In some white-collar circles, not many issues are more divisive right now than working from home – whether it works or it doesn’t, and whether it can really be sustained beyond this year.
Anecdotally, many people in UK industries such as journalism and law have enjoyed their new setup. This is supported by figures showing that less than 35% of British office workers are back at their desks (although other factors, including health and safety, will also be at play). In stark contrast, the numbers for France and Germany are 83% and 70% respectively. Workers in the US are also more negative than others about returning to work.
These changing dynamics of office working will continue to have a wide-ranging impact on the legal field, and in intellectual property, this stretches beyond the office to the courtroom. In a discussion on Tuesday at Managing IP’s (virtual) European Patent Forum, the landscape for remote litigation was laid out in clear detail.
The key takeaways were that some courts have performed remarkably well during the pandemic, despite some very challenging circumstances, and that some sort of hybrid-physical setup is likely to prevail in the future.
Of the European (but not EU) nations doing well, the UK perhaps tops the list. It’s true that the UK’s teleconference credentials were already well known – courts there have been doing hybrid trials for years, while Managing IP has previously reported on the more recent fully remote cases. However, Ewan Nettleton, an IP counsel at Novartis, pointed out on Tuesday that the courts have largely stayed on top of their workload despite the full switch. Court clerks have been vital to this success, it seems.
The picture in Europe is more varied. At the Regional Court in Munich, the average case delay is around six months, according to one of its judges, Hubertus Schacht. Although his court was shut for a couple of weeks at the start of the pandemic, he has been conducting hybrid trials via videoconference since, he told the panel.
At the EPO, around 1,000 first-instance hearings have been conducted remotely since March and there are unlikely to be any in person before the end of the year, said Petra Schmitz, a legal member of the Boards of Appeal (BoA).
It’s different at the BoA level, where there has been a mix of virtual and physical hearings, but Schmitz admitted that there has been a limited number of rooms available and that some parties have been unable to travel to Munich. She said a lot of appeals and requests for oral proceedings have been withdrawn.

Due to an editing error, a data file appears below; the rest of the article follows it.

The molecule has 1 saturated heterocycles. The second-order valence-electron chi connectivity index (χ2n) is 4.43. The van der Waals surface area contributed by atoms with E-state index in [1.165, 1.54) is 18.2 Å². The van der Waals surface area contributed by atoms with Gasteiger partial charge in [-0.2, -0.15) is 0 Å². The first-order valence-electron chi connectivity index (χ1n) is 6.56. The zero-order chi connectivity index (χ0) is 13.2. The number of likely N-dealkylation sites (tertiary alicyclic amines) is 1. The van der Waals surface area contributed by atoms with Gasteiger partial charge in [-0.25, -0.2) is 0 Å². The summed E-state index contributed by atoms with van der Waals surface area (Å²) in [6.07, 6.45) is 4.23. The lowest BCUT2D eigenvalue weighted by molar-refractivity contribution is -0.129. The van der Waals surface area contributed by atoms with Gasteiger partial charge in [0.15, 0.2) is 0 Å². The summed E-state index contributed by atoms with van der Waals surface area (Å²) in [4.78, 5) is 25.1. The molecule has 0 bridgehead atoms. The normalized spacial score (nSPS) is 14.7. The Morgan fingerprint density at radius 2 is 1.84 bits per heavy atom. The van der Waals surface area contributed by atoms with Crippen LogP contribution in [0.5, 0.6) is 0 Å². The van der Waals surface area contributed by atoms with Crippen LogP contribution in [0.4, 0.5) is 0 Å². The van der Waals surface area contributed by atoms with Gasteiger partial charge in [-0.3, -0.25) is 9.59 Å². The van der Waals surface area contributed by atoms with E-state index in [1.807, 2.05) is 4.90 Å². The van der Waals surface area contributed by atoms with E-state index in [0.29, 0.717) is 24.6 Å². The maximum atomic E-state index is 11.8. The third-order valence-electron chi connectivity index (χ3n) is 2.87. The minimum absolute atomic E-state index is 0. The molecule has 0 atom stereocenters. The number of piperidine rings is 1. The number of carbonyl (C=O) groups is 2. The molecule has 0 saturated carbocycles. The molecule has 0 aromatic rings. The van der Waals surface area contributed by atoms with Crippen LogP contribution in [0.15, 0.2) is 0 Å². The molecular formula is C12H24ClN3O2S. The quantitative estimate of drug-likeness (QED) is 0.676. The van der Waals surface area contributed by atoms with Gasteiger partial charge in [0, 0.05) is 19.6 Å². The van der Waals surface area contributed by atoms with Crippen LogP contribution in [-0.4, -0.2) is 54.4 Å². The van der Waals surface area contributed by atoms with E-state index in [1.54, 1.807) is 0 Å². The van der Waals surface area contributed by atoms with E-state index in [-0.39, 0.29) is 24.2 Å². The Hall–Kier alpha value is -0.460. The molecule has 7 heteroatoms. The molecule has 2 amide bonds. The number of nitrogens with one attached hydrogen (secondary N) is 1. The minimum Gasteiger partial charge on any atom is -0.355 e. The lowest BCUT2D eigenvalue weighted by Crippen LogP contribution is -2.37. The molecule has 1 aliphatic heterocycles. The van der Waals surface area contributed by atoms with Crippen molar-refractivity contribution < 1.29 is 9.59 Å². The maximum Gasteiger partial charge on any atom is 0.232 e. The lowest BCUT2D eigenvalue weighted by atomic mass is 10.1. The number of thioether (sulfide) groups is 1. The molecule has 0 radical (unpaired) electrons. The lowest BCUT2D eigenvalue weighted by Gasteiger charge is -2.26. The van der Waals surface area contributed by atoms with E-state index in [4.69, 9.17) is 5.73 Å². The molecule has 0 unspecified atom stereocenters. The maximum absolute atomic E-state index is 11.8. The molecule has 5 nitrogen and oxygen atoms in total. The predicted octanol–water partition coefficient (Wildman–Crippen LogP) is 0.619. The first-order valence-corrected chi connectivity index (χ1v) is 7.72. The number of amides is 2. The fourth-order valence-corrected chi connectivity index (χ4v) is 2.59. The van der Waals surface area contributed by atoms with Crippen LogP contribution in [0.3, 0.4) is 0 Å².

Most of the challenges so far have been technical and logistical. Believe it or not, Schacht at the Regional Court in Munich is usually responsible for booking the court’s only video-camera – and, as it is shared among several chambers, it’s not always available.
At the EPO, another problem is translation, said Schmitz, who reminded the audience that the EPO has three official languages (English, French and German) and that hearings can be interpreted. As Skype for Business doesn’t allow for this, the EPO can only conduct cases where no translation is needed, she said.
See you in court?
Despite these hiccups, courts in Europe are seemingly doing a good job of keeping IP trials running well. But, does that mean they are here to stay? Are IP lawyers going to flock back to court as soon as it’s safe to do so?
The answer to this, I believe, depends where you are. Just as every country has experienced the pandemic differently, attitudes to post-pandemic life are likely to differ. As someone living and working in the UK, it’s no surprise to me that just 35% of British office workers have gone back to the office.
In a conversation yesterday, a senior IP litigator said he has no desire to return to the status quo and that his firm has performed better during the pandemic. It’s perhaps no surprise, therefore, that the EPO’s Schmitz said in the panel discussion on Tuesday that UK parties have been very happy with virtual hearings so far.
Of course, I can’t speak for those in other countries, but we know about the French and German data. While this could mean that local IP lawyers are more likely to attend court, it doesn’t mean their clients from abroad will.
This view is shared by Schacht at the Regional Court in Munich, who said he expects international participants to dial in from their offices abroad. It seems there would be obvious cost-savings here, as counsel wouldn’t need to trek around the world for trials.
The EPO’s Schmitz said she believes ex parte appeals, which have just one applicant, will go fully virtual. However, she added, the bigger, more important cases are still likely to be heard in person, a view shared by Novartis’s Nettleton.
Whether lawyers continue to embrace virtual trials or not, at least we know they work – and work well.
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